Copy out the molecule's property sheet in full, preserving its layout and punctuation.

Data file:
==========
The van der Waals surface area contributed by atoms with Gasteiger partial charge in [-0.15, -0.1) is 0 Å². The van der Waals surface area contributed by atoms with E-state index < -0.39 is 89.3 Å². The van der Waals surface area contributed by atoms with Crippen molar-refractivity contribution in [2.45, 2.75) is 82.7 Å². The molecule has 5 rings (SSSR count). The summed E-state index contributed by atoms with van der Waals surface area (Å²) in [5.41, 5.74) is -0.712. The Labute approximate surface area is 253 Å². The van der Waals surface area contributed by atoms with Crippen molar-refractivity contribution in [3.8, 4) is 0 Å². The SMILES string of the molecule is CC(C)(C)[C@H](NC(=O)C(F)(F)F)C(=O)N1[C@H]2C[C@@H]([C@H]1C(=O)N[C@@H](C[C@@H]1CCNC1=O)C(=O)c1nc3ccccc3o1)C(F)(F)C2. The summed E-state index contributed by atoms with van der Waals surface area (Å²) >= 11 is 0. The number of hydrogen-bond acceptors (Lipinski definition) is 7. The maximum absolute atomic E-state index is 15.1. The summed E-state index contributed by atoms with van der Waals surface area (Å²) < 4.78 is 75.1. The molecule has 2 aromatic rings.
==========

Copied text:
The van der Waals surface area contributed by atoms with Gasteiger partial charge in [-0.15, -0.1) is 0 Å². The van der Waals surface area contributed by atoms with E-state index < -0.39 is 89.3 Å². The van der Waals surface area contributed by atoms with Crippen molar-refractivity contribution in [2.45, 2.75) is 82.7 Å². The molecule has 5 rings (SSSR count). The summed E-state index contributed by atoms with van der Waals surface area (Å²) in [5.41, 5.74) is -0.712. The Labute approximate surface area is 253 Å². The van der Waals surface area contributed by atoms with Crippen molar-refractivity contribution in [3.8, 4) is 0 Å². The SMILES string of the molecule is CC(C)(C)[C@H](NC(=O)C(F)(F)F)C(=O)N1[C@H]2C[C@@H]([C@H]1C(=O)N[C@@H](C[C@@H]1CCNC1=O)C(=O)c1nc3ccccc3o1)C(F)(F)C2. The summed E-state index contributed by atoms with van der Waals surface area (Å²) >= 11 is 0. The number of hydrogen-bond acceptors (Lipinski definition) is 7. The maximum absolute atomic E-state index is 15.1. The summed E-state index contributed by atoms with van der Waals surface area (Å²) < 4.78 is 75.1. The molecule has 2 aromatic rings.